Existential anxiety involves worries about life, death, and existence itself. While these feelings can be challenging, they can also be a catalyst to live a more fulfilling, meaningful life.

Someone sitting on the edge of sea, watching a comet. Share on Pinterest
Ibai Acevedo/Stocksy United

It’s typical to question the nature of the universe and your place in it from time to time — these existential questions are simply a natural part of a life with many unsolved mysteries.

Yet you may be experiencing existential anxiety if these questions take over your day-to-day activities and inspire a feeling of intense worry, dread, or panic.

If you feel worried about existence or what comes afterward, you’re certainly not alone. But that doesn’t always make it feel any less stressful.

By taking time to understand and address your existential feelings, you can find greater peace of mind and live a life you love. This article offers one way to begin.

According to a 2016 research review from the American Psychological Association, existential crises are a part of being alive. On the surface, they may feel like negative experiences, but researchers suggest that they signify an important journey — one that can inform your life and choices for the better.

There are no one-size-fits-all symptoms for existential anxiety. Some symptoms of it include:

  • experiencing frequent dread, worry, or panic
  • questioning your beliefs, values, or choices
  • having difficulty making decisions
  • feeling like life is always going to be difficult
  • obsessing over existential ideas
  • withdrawing from daily activities
  • isolating yourself from others
  • feeling lonely
  • feeling guilt or shame
  • feeling like life is pointless

If your queries make you feel sad, hopeless, or helpless, you may be coping with existential depression. Like any form of anxiety, existential anxiety may also have physical manifestations such as:

Panic surrounding existential anxiety

Panic attacks may understandably feel very scary, but they are not usually a medical emergency. You can calm your panic through strategies such as talking with a loved one, doing deep breathing exercises, and engaging in light exercise (more on that below).

Everyone’s experience of panic attacks is different. Yours could consist of:

But if you experience chest pain and think it may be due to a heart attack rather than a panic attack, it’s always best to contact emergency support. Learn more about the differences between panic and heart attacks.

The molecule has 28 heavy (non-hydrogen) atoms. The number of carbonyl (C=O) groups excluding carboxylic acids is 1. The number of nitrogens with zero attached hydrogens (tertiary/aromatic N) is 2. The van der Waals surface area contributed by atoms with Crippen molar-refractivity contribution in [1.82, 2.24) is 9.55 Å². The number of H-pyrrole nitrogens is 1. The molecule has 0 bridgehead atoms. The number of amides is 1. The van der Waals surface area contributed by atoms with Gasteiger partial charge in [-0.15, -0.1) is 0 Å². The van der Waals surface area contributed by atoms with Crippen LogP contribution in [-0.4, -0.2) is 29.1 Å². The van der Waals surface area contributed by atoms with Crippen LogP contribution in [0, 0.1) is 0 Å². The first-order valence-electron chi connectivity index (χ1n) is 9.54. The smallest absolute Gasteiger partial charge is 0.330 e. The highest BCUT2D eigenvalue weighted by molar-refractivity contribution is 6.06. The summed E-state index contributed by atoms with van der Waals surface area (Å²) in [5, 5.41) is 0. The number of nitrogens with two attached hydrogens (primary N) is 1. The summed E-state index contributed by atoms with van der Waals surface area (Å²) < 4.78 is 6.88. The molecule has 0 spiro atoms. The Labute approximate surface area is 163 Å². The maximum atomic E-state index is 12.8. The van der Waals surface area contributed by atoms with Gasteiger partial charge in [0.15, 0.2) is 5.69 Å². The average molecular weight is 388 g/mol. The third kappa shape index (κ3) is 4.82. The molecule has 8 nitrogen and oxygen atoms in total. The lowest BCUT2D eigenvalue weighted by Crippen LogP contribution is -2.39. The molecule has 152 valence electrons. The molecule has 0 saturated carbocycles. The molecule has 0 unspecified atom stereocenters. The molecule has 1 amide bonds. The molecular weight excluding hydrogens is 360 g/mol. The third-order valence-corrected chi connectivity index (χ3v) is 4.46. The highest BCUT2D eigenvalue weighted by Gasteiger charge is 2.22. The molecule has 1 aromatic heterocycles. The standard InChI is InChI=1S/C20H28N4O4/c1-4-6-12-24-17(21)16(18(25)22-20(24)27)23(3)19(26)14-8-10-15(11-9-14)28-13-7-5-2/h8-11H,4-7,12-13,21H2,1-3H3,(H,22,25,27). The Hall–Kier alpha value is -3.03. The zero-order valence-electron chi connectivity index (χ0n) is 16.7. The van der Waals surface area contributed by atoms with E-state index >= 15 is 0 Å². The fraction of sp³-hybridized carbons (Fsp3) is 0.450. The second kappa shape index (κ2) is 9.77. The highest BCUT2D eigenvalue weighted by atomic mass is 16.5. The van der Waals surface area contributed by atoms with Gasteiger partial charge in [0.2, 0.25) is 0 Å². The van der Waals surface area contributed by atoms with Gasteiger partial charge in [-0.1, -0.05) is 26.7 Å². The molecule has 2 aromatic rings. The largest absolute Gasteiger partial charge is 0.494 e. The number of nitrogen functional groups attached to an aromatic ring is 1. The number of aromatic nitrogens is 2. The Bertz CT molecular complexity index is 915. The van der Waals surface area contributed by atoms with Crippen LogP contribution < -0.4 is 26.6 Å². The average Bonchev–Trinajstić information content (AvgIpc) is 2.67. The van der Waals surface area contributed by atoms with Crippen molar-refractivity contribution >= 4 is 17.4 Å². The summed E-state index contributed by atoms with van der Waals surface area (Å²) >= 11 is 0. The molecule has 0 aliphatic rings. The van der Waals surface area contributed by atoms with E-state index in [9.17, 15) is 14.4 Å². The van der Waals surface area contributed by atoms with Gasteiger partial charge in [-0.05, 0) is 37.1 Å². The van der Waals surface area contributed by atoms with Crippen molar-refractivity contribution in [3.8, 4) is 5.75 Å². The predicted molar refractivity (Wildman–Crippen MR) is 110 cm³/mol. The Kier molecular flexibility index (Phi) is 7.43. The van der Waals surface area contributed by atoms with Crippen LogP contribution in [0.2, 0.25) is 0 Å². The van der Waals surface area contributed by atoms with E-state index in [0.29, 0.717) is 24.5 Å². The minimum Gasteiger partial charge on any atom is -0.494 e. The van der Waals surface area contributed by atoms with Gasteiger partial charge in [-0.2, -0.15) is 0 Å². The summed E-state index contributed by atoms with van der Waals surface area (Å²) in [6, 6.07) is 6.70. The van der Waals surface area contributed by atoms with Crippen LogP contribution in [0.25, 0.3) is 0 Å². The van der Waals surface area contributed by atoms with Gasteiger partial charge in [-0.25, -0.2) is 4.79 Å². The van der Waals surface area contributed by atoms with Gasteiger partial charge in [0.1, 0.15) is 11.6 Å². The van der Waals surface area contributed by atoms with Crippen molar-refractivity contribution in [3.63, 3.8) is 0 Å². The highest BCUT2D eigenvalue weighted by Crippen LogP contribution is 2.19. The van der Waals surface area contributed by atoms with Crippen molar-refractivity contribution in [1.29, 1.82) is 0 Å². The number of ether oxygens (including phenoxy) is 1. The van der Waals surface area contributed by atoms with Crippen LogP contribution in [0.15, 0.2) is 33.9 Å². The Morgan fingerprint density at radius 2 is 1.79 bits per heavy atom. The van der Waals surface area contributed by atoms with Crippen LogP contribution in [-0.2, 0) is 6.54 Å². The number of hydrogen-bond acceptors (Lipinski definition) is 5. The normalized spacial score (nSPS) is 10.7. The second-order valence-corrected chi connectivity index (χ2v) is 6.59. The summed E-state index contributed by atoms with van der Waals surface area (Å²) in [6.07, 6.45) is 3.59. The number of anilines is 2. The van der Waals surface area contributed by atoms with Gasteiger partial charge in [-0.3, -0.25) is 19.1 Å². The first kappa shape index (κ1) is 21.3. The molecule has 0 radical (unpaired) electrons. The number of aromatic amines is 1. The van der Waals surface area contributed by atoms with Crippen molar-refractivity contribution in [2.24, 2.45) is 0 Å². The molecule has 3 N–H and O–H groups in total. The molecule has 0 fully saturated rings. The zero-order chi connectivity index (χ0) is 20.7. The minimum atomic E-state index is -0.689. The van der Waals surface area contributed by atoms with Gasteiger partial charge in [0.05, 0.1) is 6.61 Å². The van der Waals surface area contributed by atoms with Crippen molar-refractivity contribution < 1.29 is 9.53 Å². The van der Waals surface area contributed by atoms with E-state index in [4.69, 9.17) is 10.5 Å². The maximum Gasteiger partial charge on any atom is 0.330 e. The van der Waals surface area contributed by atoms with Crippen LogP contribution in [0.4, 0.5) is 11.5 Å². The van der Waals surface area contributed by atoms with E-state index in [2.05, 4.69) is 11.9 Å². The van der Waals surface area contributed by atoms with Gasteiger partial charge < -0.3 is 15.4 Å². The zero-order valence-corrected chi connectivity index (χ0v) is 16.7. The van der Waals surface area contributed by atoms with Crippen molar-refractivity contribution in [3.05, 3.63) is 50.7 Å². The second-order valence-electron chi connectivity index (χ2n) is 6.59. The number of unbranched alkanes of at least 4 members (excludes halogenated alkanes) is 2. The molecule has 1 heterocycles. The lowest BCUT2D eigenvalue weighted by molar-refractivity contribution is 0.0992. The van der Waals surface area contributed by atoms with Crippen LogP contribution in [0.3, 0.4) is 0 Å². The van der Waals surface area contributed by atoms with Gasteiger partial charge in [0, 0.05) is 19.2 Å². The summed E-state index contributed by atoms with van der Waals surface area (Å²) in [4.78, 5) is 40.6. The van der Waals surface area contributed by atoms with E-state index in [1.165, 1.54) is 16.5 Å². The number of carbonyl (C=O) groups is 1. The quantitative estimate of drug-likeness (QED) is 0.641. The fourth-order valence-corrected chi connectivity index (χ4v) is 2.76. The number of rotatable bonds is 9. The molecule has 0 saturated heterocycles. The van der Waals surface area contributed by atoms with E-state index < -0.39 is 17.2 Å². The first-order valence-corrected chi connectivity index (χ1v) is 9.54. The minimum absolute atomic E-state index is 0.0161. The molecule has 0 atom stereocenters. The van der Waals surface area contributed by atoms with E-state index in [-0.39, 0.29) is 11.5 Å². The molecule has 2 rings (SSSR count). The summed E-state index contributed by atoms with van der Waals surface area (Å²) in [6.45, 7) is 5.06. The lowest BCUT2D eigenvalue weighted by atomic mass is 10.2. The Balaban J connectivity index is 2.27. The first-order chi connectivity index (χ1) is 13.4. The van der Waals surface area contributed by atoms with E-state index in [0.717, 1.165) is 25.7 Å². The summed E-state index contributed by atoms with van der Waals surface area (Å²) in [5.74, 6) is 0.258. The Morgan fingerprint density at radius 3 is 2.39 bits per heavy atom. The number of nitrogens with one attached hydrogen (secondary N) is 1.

Is existential anxiety the same as death anxiety?

Anxiety about death may contribute to existential anxiety, but they’re not exactly the same.

For instance, in a 2016 review, researchers noted that the following features in a group of participants were all risk factors for developing existential anxiety:

  • death anxiety
  • religious tendencies
  • spiritual tendencies

Ultimately, existential anxieties encompass not only fears of dying but also of existence itself.

Was this helpful?

Everyone experiences anxiety at some point, often due to stress about work, health, money, or relationships. Existential worries, by contrast, are more about the bigger picture of existence, ranging from consciousness to the cosmos.

Existential anxiety has a few key features, including rumination about:

  • fate versus free will
  • death and the afterlife
  • the purpose of life
  • moral concerns
  • past and future choices

An existential crisis (which may occur as a result of existential anxiety) is often a response to larger issues that you have internalized, according to the 2016 review from the American Psychological Association mentioned earlier in this article. For example, the loss of a loved one may trigger thoughts about death and the afterlife at large.

Some other things that may trigger existential anxiety in today’s world include:

  • Traumatic experiences: like abuse, a major health event, or a divorce
  • Major life transitions: like moving, graduating from school, or having a baby
  • A large-scale crisis: like the COVID-19 pandemic, war, or climate change
  • Unknowns: like the possibility of an afterlife, aliens, or spirits
  • Societal shifts: like artificial intelligence (AI) or social media use